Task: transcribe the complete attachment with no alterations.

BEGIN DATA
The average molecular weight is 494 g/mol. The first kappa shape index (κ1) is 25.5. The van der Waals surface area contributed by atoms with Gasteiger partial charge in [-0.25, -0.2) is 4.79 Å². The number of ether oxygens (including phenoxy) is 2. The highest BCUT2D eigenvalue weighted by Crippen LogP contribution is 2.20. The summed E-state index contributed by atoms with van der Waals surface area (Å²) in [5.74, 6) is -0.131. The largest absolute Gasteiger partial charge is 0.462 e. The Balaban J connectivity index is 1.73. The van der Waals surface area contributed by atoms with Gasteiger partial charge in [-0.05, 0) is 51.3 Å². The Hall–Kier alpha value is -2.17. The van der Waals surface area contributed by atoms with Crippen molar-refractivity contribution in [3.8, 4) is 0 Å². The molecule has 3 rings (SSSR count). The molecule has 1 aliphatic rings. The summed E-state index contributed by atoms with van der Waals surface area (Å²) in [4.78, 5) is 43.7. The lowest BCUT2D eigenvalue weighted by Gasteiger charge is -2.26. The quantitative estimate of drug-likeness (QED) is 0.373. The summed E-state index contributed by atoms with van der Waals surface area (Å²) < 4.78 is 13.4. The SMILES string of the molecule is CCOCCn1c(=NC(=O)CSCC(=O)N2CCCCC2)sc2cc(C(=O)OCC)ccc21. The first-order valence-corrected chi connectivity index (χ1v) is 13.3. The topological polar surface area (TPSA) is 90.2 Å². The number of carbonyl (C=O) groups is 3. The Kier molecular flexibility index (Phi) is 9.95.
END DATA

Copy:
The average molecular weight is 494 g/mol. The first kappa shape index (κ1) is 25.5. The van der Waals surface area contributed by atoms with Gasteiger partial charge in [-0.25, -0.2) is 4.79 Å². The number of ether oxygens (including phenoxy) is 2. The highest BCUT2D eigenvalue weighted by Crippen LogP contribution is 2.20. The summed E-state index contributed by atoms with van der Waals surface area (Å²) in [5.74, 6) is -0.131. The largest absolute Gasteiger partial charge is 0.462 e. The Balaban J connectivity index is 1.73. The van der Waals surface area contributed by atoms with Gasteiger partial charge in [-0.05, 0) is 51.3 Å². The Hall–Kier alpha value is -2.17. The van der Waals surface area contributed by atoms with Crippen molar-refractivity contribution in [3.8, 4) is 0 Å². The molecule has 3 rings (SSSR count). The molecule has 1 aliphatic rings. The summed E-state index contributed by atoms with van der Waals surface area (Å²) in [4.78, 5) is 43.7. The lowest BCUT2D eigenvalue weighted by Gasteiger charge is -2.26. The quantitative estimate of drug-likeness (QED) is 0.373. The summed E-state index contributed by atoms with van der Waals surface area (Å²) < 4.78 is 13.4. The SMILES string of the molecule is CCOCCn1c(=NC(=O)CSCC(=O)N2CCCCC2)sc2cc(C(=O)OCC)ccc21. The first-order valence-corrected chi connectivity index (χ1v) is 13.3. The topological polar surface area (TPSA) is 90.2 Å². The number of carbonyl (C=O) groups is 3. The Kier molecular flexibility index (Phi) is 9.95.